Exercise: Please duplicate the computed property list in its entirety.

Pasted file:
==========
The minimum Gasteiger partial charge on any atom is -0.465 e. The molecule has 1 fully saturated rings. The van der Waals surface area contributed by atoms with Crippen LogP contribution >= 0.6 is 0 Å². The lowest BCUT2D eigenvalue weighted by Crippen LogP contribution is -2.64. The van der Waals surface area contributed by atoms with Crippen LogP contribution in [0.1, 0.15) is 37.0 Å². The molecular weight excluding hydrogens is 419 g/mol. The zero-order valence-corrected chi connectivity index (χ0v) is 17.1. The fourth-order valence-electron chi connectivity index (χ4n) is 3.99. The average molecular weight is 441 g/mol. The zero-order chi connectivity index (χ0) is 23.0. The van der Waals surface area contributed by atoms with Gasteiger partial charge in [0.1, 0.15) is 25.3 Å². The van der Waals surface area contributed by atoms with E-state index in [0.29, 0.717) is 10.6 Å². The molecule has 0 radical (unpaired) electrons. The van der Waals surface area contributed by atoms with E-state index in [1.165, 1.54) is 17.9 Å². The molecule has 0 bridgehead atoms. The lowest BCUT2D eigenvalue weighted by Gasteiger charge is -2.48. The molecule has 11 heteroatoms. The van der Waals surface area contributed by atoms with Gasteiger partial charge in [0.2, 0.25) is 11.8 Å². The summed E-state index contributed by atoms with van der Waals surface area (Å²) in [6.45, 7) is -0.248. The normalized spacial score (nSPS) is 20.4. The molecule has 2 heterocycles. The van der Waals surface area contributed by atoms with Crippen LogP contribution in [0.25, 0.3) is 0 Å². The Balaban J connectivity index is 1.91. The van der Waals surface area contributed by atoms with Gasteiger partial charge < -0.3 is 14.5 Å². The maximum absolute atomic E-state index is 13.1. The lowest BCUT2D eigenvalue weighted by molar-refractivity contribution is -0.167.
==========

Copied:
The minimum Gasteiger partial charge on any atom is -0.465 e. The molecule has 1 fully saturated rings. The van der Waals surface area contributed by atoms with Crippen LogP contribution >= 0.6 is 0 Å². The lowest BCUT2D eigenvalue weighted by Crippen LogP contribution is -2.64. The van der Waals surface area contributed by atoms with Crippen LogP contribution in [0.1, 0.15) is 37.0 Å². The molecular weight excluding hydrogens is 419 g/mol. The zero-order valence-corrected chi connectivity index (χ0v) is 17.1. The fourth-order valence-electron chi connectivity index (χ4n) is 3.99. The average molecular weight is 441 g/mol. The zero-order chi connectivity index (χ0) is 23.0. The van der Waals surface area contributed by atoms with Gasteiger partial charge in [0.1, 0.15) is 25.3 Å². The van der Waals surface area contributed by atoms with E-state index in [0.29, 0.717) is 10.6 Å². The molecule has 0 radical (unpaired) electrons. The van der Waals surface area contributed by atoms with E-state index in [1.165, 1.54) is 17.9 Å². The molecule has 0 bridgehead atoms. The lowest BCUT2D eigenvalue weighted by Gasteiger charge is -2.48. The molecule has 11 heteroatoms. The van der Waals surface area contributed by atoms with Gasteiger partial charge in [0.2, 0.25) is 11.8 Å². The summed E-state index contributed by atoms with van der Waals surface area (Å²) in [6.45, 7) is -0.248. The normalized spacial score (nSPS) is 20.4. The molecule has 2 heterocycles. The van der Waals surface area contributed by atoms with Crippen LogP contribution in [0.25, 0.3) is 0 Å². The Balaban J connectivity index is 1.91. The van der Waals surface area contributed by atoms with Gasteiger partial charge < -0.3 is 14.5 Å². The maximum absolute atomic E-state index is 13.1. The lowest BCUT2D eigenvalue weighted by molar-refractivity contribution is -0.167.